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Millennial Complains to Yelp CEO About Her Salary in 'Open Letter' — Here’s What Happens Just Hours Later


"An open letter to my CEO"

Image via Medium

A 25-year-old woman lost her job just hours after complaining to Yelp CEO Jeremy Stoppelman about her salary.

Talia Jane was still working in customer service for Yelp's Eat24 delivery service when she decided to blog about her work frustrations in an open letter addressed to Stoppelman on Medium.

Image via Medium

The long, thorough and, some might say, Dickensian post, explained in excruciating detail Talia Jane's pitiful life in San Francisco. She described her unsatisfying salary at Yelp, the credit card debt she racked up moving to the city and the fact that she couldn’t afford heat or food.

She alleged that one time a CVS employee gave her $6 so that she could afford to get to work.

Out of her biweekly pay of $733.24, Talia Jane claimed that 80 percent of it went towards rent.

"So here I am, 25-years old, balancing all sorts of debt and trying to pave a life for myself that doesn't involve crying in the bathtub every week. Every single one of my coworkers is struggling. They're taking side jobs, they're living at home. One of them started a GoFundMe because she couldn't pay her rent,” the letter read.

Talia Jane also included details about her life before she took on the job at Yelp and the future she’d dreamt up for herself. In her mind, Yelp had failed to supply her with a living wage, which she felt a job like hers merited.

Speaking of that whole training thing, do you know what the average retention rate of your lowest employees (like myself) are? Because I haven't been here very long, but it seems like every week the faces change. Do you think it's because the pay your company offers is designed to attract young people with no responsibilities, sort of like the CIA?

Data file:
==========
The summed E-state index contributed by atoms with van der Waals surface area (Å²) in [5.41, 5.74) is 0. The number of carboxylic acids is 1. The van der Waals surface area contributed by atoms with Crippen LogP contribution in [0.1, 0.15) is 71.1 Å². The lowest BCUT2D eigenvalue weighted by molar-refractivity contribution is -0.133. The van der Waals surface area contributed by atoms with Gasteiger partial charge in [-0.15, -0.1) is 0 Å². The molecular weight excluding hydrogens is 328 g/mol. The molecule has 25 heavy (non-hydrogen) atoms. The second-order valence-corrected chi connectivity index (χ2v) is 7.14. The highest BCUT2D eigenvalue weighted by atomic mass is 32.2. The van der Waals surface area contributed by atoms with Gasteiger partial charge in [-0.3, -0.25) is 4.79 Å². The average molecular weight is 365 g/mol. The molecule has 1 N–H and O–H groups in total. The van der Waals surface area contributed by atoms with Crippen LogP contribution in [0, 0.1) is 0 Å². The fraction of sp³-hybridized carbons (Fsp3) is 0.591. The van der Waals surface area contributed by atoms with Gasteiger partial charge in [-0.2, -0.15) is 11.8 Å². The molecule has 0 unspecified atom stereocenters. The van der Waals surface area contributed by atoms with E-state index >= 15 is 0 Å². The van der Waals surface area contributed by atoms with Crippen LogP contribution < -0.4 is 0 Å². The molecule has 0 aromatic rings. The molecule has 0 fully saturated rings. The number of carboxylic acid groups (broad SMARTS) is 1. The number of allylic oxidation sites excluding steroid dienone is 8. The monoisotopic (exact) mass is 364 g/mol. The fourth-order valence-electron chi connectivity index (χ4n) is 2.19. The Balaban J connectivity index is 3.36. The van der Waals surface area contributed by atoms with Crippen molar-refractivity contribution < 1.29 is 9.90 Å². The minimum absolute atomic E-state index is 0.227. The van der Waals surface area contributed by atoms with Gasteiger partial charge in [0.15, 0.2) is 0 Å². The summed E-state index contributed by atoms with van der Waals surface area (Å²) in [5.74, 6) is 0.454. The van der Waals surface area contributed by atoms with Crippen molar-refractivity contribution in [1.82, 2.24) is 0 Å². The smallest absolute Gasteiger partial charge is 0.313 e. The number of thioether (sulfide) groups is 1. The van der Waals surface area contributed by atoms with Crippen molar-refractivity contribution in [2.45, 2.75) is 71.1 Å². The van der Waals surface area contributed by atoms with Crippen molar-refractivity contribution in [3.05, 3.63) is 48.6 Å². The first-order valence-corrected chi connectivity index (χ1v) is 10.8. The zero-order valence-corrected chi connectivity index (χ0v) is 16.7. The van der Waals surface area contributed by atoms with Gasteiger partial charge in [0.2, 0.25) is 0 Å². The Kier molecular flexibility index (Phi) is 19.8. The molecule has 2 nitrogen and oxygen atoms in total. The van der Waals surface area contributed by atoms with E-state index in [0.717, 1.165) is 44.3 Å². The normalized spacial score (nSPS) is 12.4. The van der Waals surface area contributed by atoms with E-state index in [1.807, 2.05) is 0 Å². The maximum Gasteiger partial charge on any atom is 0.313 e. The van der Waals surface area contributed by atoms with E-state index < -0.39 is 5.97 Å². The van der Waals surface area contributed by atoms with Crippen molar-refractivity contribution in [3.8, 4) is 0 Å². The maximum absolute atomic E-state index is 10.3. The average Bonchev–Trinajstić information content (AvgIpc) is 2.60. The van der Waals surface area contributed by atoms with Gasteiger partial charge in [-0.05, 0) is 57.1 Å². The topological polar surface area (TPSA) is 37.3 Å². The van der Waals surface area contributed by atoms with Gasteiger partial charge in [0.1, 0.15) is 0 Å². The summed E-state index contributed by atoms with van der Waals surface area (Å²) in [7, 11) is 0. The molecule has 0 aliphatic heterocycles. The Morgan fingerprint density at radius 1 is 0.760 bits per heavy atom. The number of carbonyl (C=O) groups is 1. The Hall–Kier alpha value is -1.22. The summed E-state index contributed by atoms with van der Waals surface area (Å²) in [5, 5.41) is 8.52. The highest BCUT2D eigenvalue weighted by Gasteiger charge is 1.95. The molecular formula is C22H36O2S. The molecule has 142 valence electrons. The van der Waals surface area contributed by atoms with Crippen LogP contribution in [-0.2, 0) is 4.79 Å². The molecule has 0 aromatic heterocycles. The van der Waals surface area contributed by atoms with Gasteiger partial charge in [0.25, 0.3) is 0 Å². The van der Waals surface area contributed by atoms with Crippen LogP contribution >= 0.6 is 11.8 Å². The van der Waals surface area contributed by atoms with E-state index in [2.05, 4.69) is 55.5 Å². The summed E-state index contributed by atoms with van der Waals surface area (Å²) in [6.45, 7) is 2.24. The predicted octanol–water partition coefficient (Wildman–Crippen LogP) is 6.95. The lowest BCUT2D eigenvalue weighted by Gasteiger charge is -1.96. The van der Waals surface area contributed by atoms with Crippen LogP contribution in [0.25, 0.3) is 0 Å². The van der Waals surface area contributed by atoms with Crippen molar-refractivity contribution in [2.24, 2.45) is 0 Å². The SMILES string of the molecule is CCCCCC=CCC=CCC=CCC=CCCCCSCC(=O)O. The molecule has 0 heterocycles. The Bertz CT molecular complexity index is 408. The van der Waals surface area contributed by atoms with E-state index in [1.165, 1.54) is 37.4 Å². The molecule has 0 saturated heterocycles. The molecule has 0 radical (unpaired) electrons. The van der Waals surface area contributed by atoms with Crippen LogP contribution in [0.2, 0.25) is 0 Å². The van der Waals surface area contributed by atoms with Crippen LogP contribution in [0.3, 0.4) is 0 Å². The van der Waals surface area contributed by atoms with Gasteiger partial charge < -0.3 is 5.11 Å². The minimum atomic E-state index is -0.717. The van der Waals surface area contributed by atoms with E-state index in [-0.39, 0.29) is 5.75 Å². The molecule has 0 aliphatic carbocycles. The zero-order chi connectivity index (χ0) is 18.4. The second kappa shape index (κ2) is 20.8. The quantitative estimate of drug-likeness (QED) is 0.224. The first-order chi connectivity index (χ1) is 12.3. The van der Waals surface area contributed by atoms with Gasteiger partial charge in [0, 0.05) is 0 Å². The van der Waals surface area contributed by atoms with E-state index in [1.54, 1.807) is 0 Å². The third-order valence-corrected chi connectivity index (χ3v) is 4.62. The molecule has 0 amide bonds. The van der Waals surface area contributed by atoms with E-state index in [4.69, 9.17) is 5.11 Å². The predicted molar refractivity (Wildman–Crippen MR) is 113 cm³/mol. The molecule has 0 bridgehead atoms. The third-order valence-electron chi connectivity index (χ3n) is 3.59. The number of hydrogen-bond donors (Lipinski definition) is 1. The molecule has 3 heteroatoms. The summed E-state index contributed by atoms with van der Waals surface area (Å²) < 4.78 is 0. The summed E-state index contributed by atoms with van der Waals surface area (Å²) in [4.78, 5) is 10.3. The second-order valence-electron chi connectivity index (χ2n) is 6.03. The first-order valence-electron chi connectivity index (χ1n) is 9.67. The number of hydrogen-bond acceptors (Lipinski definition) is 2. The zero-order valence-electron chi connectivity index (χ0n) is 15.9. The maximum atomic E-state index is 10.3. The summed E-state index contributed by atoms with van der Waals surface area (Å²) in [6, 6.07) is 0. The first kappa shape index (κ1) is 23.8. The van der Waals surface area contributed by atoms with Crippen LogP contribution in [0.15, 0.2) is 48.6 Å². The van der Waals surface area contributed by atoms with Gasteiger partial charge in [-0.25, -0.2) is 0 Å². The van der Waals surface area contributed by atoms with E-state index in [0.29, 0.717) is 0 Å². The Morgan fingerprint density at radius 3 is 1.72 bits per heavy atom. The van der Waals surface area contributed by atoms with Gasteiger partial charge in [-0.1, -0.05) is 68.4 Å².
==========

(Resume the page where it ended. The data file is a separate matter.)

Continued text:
But she indicated that she was willing to compromise:

Look, I'll make you a deal. You don't have to pay my phone bill. I'll just disconnect my phone. And I'll disconnect my home internet, too, even though it's the only way I can do work for my freelance gig that I haven't been able to do since I moved here because I'm constantly too stressed to focus on anything but going to sleep as soon as I'm not at work.

At the end of the very long letter, Talia Jane conveniently provided her PayPal, Venmo and SquareCash details.

Just a few hours after she published her grievances, Yelp notified her that she had been fired.

Yelp co-founder and CEO Jeremy Stoppelman. (Chip Somodevilla/Getty Images)

In a mini tweetstorm Stoppelman posted the following day, the CEO assured followers that the Medium post had nothing to do with the company's decision to fire Talia Jane.

"I've not been personally involved in Talia being let go and it was not because she posted a Medium letter directed at me," Stoppelman wrote.

But he at least knew about letter and the decision to fire Talia Jane, though he didn’t provide further comments.

Stoppelman did acknowledge, though, that since living in the Bay Area can get quite expensive, Yelp plans to expand in Arizona.

"Two sides to every HR story so Twitter army please put down the pitchforks," he added.

(H/T: Inc.)

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